Panama: El Valle's Canopy Lodge Jan 19—26, 2008

Posted by Brennan Mulrooney


Brennan Mulrooney

Brennan Mulrooney was born and raised in San Diego, California. Growing up, his heart and mind were captured by the ocean. He split his summer days between helping out behi...

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Each morning, as the day's first light started to brighten the sky, the sounds of El Valle roused us from our slumber. There were the clear, descending whistled notes of the Black-faced Antthrush, the scratchy chips of an Orange-billed Sparrow, the rollicking song of a Bay Wren, and the strange hooting of a Rufous Motmot. Though our beds were mighty comfortable, we knew that there was hot, fresh-brewed coffee on the veranda and a show to be seen at the feeders. 

Each day we were treated to a dazzling display of color as a constant parade of tanagers, euphonias, thrushes, and warblers visited for the banana buffet. The palette ranged from subtle to sensational as we enjoyed olive and black-clad Dusky-faced Tanagers mixed in with eye-popping Crimson-backed Tanagers, ubiquitous Clay-colored Robins, breathtaking Red-legged Honeycreepers, and diminutive Thick-billed Euphonias alongside hulking Rufous Motmots. All told we saw or heard over 50 species from the lodge grounds, and we added immensely to that by taking some short drives and a couple of longer field trips.

The Canopy Lodge's foothill location provided us with wonderfully comfortable temperatures for the duration of our stay, and though it was a bit breezy at times, we had very little rain. Our longer days in the field added to our experience by taking us to different habitats and, therefore, a different suite of birds. In the Caribbean slope cloud forests of Altos del Maria we saw a tiny jewel-like hummingbird simply called Snowcap. We were lucky to see a gorgeous male Black-and-yellow Tanager feeding at the side of the road. We also enjoyed great looks at a Russet Antshrike, an uncommon and localized species only recently discovered in this area, as well as a stunning male Scarlet-thighed Dacnis that allowed scope views for all. At one stop we were treated to a flock of Collared Aracaris, who were replaced by a pair of Blue-throated Toucanets, and then a pair of the charismatic and cartoonish Keel-billed Toucans; not bad for 15 minutes in one spot!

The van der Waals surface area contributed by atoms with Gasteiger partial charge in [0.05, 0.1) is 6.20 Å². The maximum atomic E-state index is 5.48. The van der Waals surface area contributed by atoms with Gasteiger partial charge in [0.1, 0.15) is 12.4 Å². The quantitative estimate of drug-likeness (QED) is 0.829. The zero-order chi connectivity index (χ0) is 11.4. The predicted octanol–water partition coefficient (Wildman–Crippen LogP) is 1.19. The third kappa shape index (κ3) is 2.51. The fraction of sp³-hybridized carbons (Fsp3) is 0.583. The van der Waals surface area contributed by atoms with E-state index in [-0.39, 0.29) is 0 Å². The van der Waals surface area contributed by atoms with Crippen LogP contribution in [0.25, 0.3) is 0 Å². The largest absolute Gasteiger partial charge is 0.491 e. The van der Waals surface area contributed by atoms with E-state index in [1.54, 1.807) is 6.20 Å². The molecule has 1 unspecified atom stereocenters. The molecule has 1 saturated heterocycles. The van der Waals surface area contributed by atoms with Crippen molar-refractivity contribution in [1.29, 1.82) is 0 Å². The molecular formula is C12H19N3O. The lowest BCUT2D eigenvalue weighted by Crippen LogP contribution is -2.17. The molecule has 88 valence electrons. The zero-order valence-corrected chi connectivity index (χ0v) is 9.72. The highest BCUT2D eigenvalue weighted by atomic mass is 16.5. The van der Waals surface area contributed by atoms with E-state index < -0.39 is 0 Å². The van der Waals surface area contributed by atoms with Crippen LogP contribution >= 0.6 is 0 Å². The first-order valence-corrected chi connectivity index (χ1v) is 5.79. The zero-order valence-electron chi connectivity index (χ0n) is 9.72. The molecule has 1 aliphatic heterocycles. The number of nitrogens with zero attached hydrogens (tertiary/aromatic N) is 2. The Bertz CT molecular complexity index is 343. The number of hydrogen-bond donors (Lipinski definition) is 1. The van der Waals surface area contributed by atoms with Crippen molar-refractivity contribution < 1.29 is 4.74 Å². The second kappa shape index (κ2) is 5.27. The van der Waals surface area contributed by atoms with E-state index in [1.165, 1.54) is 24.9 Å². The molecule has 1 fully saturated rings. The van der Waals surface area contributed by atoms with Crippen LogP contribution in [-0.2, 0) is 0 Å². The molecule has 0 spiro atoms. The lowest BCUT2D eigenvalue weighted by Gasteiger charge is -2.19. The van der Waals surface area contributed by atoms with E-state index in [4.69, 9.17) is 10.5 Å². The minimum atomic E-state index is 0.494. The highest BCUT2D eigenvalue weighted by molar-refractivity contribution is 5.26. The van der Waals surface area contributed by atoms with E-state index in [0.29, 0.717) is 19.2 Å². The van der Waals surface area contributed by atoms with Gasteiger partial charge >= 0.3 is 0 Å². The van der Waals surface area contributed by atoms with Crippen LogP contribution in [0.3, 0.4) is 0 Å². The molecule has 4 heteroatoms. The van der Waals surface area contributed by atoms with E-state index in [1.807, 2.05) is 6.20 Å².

On another day we headed down into the warmer and drier Pacific lowlands and found several birds that we saw nowhere else. Our first stop was intended as a "pit stop," but the discovery of a nearby flowering tree kept us there for quite a while, watching a great mixed flock that included Orchard and Baltimore orioles, a pair of Great Antshrikes, Yellow-bellied Elaenias, and a pair of Sapphire-throated Hummingbirds. Later that morning we had great looks at several Fork-tailed Flycatchers and a very cooperative Streaked Flycatcher right next to an equally accommodating Panama Flycatcher. While we were enjoying a confiding family group of Groove-billed Anis, we spotted a nice male Blue-black Grassquit that allowed scope views for all. Certainly a highlight of the morning was watching a pair of Brown-throated Parakeets interacting at the entrance to their nest cavity. Savannah Hawks and Yellow-headed Caracaras perched in the scopes for us, and we had a thrilling close range fly-by from a Pearl Kite, a species that has only recently colonized Panama from the south. Perhaps the best bird of the morning was a gorgeous male Veraguan Mango that remained perched long enough for the whole group to enjoy multiple scope views. This species is the result of a recent taxonomic split and is endemic to the Pacific lowlands of Panama.

But how can you top the show at the feeders? It seemed that no matter where we were, they kept luring us back. We had over 20 species coming in for us to enjoy…as we relaxed in the comfy chairs…with drinks in our hands. What's not to love? I know that I'm already thinking about the next time I'll return to the Canopy Lodge.